126

So I'm finally reading through K&R, and I learned something within the first few pages, that there is a backspace escape character, \b.

So I go to test it out, and there is some very odd behavior:

#include <stdio.h>

main ()
{
    printf("hello worl\b\bd\n");
}

The output is

hello wodl

Can anyone explain this?

5 Answers 5

184

Your result will vary depending on what kind of terminal or console program you're on, but yes, on most \b is a nondestructive backspace. It moves the cursor backward, but doesn't erase what's there.

So for the hello worl part, the code outputs

hello worl
          ^

...(where ^ shows where the cursor is) Then it outputs two \b characters which moves the cursor backward two places without erasing (on your terminal):

hello worl
        ^

Note the cursor is now on the r. Then it outputs d, which overwrites the r and gives us:

hello wodl
         ^

Finally, it outputs \n, which is a non-destructive newline (again, on most terminals, including apparently yours), so the l is left unchanged and the cursor is moved to the beginning of the next line.

6
  • 2
    If it doesn't erase then why is the "r" gone?
    – cesoid
    May 18, 2016 at 14:04
  • 1
    @cesoid: "Your result will vary depending on what kind of terminal or console program you're on" May 18, 2016 at 14:06
  • 9
    @cesoid The r is replaced with d. The explanation still fits.
    – syockit
    Jun 10, 2016 at 1:21
  • 1
    @syockit Thanks. I didn't realize the cursor was "on" the character. I'm always thinking of word processors where they show it "between" characters (or terminal windows where it always inserts rather than overwrites). The edited explanation makes this clear.
    – cesoid
    Jun 10, 2016 at 14:21
  • 1
    @cesoid: Interesting about the terminal. In Windows, the cmd.exe and command.com terminals don't always insert (you can use the Ins key to toggle the behavior). I was surprised to find that Gnome Terminal on my main *nix computer always inserts, doesn't even seem to have a preference for it much less toggle based on the Ins key. Never noticed that before. Clearly I almost never want typeover. :-) Jun 10, 2016 at 14:25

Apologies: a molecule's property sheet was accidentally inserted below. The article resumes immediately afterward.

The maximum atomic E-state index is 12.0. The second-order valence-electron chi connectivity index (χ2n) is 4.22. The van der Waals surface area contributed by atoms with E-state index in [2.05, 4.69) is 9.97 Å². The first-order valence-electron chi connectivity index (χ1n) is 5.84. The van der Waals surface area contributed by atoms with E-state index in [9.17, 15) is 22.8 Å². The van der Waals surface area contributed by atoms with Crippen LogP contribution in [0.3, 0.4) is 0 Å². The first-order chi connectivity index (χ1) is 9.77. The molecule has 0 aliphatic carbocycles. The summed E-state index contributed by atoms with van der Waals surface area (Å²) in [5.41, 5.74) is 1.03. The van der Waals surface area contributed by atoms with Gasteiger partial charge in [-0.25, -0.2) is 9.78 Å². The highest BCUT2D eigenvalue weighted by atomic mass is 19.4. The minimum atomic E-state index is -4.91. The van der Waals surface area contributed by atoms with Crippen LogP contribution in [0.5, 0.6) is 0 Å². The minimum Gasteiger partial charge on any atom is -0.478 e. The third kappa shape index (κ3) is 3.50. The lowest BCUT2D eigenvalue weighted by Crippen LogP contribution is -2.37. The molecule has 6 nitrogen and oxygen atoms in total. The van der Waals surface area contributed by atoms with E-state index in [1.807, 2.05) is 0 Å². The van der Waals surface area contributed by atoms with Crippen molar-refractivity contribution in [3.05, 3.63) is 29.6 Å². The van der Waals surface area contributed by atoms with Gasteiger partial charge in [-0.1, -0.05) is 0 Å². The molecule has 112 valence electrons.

130
..........
^ <= pointer to "print head"
            /* part1 */
            printf("hello worl");
hello worl
          ^ <= pointer to "print head"
            /* part2 */
            printf("\b");
hello worl
         ^ <= pointer to "print head"
            /* part3 */
            printf("\b");
hello worl
        ^ <= pointer to "print head"
            /* part4 */
            printf("d\n");
hello wodl

^ <= pointer to "print head" on the next line
2
  • If the cursor after part 4 is at the 'l' letter, shouldn't it be replaced by the '\n'? (resulting in "hello wor") Sep 6, 2016 at 13:31
  • 1
    @lucas_turci: the thing is that the '\n' does not have a representation on screen. What is already there stays the same; not replaced by a space or any other character representation.
    – pmg
    Sep 6, 2016 at 13:47
50

If you want a destructive backspace, you'll need something like

"\b \b"

i.e. a backspace, a space, and another backspace.

8
  • This still leaves the space character there isn't it?
    – Pacerier
    May 14, 2014 at 20:54
  • Well, yes, but the subsequent \b will mean the next output character will overwrite it.
    – Peter K.
    May 15, 2014 at 1:53
  • 1
    What if there is no subsequent character?
    – Pacerier
    May 18, 2014 at 17:00
  • 1
    Then it doesn't matter, does it?
    – Peter K.
    May 18, 2014 at 21:48
  • 4
    Hmm. Unless your device implements a "delete last character" option (e.g. DEL / 0x7f) , I'm stumped.
    – Peter K.
    May 19, 2014 at 16:49
8

Not too hard to explain... This is like typing hello worl, hitting the left-arrow key twice, typing d, and hitting the down-arrow key.

At least, that is how I infer your terminal is interpeting the \b and \n codes.

Redirect the output to a file and I bet you get something else entirely. Although you may have to look at the file's bytes to see the difference.

[edit]

To elaborate a bit, this printf emits a sequence of bytes: hello worl^H^Hd^J, where ^H is ASCII character #8 and ^J is ASCII character #10. What you see on your screen depends on how your terminal interprets those control codes.

2

Use a single backspace after each character printf("hello wor\bl\bd\n");

2
  • "hello wod\n"? What does that mean? Jan 29, 2019 at 7:53
  • 2
    The answerer just wants to show how to produce the behavior the OP expected.
    – Yolomep
    Sep 24, 2020 at 16:06

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